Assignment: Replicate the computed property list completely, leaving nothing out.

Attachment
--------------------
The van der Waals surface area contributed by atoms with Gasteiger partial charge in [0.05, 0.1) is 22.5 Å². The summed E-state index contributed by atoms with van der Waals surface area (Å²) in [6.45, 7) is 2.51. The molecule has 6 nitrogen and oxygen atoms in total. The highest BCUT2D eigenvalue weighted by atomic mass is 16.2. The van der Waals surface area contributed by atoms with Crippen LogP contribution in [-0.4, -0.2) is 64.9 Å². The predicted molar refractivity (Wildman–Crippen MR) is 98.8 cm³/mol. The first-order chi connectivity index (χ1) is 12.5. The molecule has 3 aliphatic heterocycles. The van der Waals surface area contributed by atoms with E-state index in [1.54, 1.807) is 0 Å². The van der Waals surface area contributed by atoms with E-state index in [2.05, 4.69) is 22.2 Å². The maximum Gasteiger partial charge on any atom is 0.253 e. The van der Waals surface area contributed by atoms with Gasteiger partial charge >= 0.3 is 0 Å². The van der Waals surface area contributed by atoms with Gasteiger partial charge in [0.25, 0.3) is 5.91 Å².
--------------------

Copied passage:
The van der Waals surface area contributed by atoms with Gasteiger partial charge in [0.05, 0.1) is 22.5 Å². The summed E-state index contributed by atoms with van der Waals surface area (Å²) in [6.45, 7) is 2.51. The molecule has 6 nitrogen and oxygen atoms in total. The highest BCUT2D eigenvalue weighted by atomic mass is 16.2. The van der Waals surface area contributed by atoms with Crippen LogP contribution in [-0.4, -0.2) is 64.9 Å². The predicted molar refractivity (Wildman–Crippen MR) is 98.8 cm³/mol. The first-order chi connectivity index (χ1) is 12.5. The molecule has 3 aliphatic heterocycles. The van der Waals surface area contributed by atoms with E-state index in [1.54, 1.807) is 0 Å². The van der Waals surface area contributed by atoms with E-state index in [2.05, 4.69) is 22.2 Å². The maximum Gasteiger partial charge on any atom is 0.253 e. The van der Waals surface area contributed by atoms with Gasteiger partial charge >= 0.3 is 0 Å². The van der Waals surface area contributed by atoms with Gasteiger partial charge in [0.25, 0.3) is 5.91 Å².